Patti Smith plans to release one last album.
The 75-year-old punk poet – who hasn’t released a record since 2012’s ‘Banga’ – has revealed she is working on material for her latest album.
In an interview with The Guardian newspaper, she said: “I have plans and I’ve written a lot of songs. I’d like to do one more album and my record company, Columbia, very generously let the door go. opened. “
The ‘Because the Night’ singer went into semi-retirement in 1980, just five years after releasing her acclaimed debut studio album, ‘Horses’, and spent 17 years focusing on raising her children – Jackson, 40, and Jesse, 35 – with her. her late husband Fred ‘Sonic’ Smith.
Patti admits she was a “demanding a**hole” before her career hiatus and had a “bad attitude” as she didn’t feel she was “growing” as an artist.
Additionally, Patti suffered from “bronchial disease”, which meant acting was bad for her health, and she wanted to spend more time with her family.
She explained: “In 1979 I wasn’t huge in America but in Europe, the last job I did was in an Italian arena for 80,000 people. I was on the peak of real success and financial success , but I wasn’t growing as an artist or a human being. Not because of drugs or anything – it wasn’t part of my lifestyle – but by my attitude. A lot of pride. I I was a very demanding asshole at times and didn’t write as much. Also, I had a bronchial condition, so playing in smoky rooms was physically debilitating, and I was away from the person I loved.”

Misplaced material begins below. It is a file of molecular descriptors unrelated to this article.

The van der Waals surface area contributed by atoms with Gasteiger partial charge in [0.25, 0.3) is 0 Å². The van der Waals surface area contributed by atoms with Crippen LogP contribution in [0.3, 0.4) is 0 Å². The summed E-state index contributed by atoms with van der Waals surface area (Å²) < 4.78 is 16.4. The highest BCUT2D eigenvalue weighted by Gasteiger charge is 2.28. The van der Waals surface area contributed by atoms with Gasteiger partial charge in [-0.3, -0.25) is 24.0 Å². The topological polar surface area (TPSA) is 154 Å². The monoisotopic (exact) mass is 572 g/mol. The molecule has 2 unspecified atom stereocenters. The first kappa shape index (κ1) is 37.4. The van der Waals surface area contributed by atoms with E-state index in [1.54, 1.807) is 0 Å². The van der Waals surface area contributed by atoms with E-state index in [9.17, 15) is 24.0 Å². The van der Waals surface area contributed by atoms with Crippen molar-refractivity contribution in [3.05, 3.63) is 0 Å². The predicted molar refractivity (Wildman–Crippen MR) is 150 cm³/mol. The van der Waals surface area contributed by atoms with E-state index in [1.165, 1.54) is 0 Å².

Patti worried that no one would remember who she was when she decided to make her comeback, but she needed to earn a living because she had fallen on hard times, and she is grateful to Michael Stipe and Bob Dylan of REM de l helped to feel less alone.
Patti – who not only lost her husband but also her brother – added: “It was only ever my intention to make one record and hopefully create space for other people, which I thought ‘Horses’ had done. So stepping back was liberating. Coming back was very different. After my husband and brother died, I was alone in Michigan. I had two young children. I was struggling financially. I had to go back to work and it was scary wondering if people would remember me. I came back because of a terrible set of circumstances, but I met Michael Stipe, who was like my guardian angel. Bob Dylan offered me my first tour. Allen Ginsberg was there, William Burroughs, Jeff Buckley… So I was not alone. I had evolved, but there still had a part of me that could put its foot in an amplifier or rip the strings off a guitar.”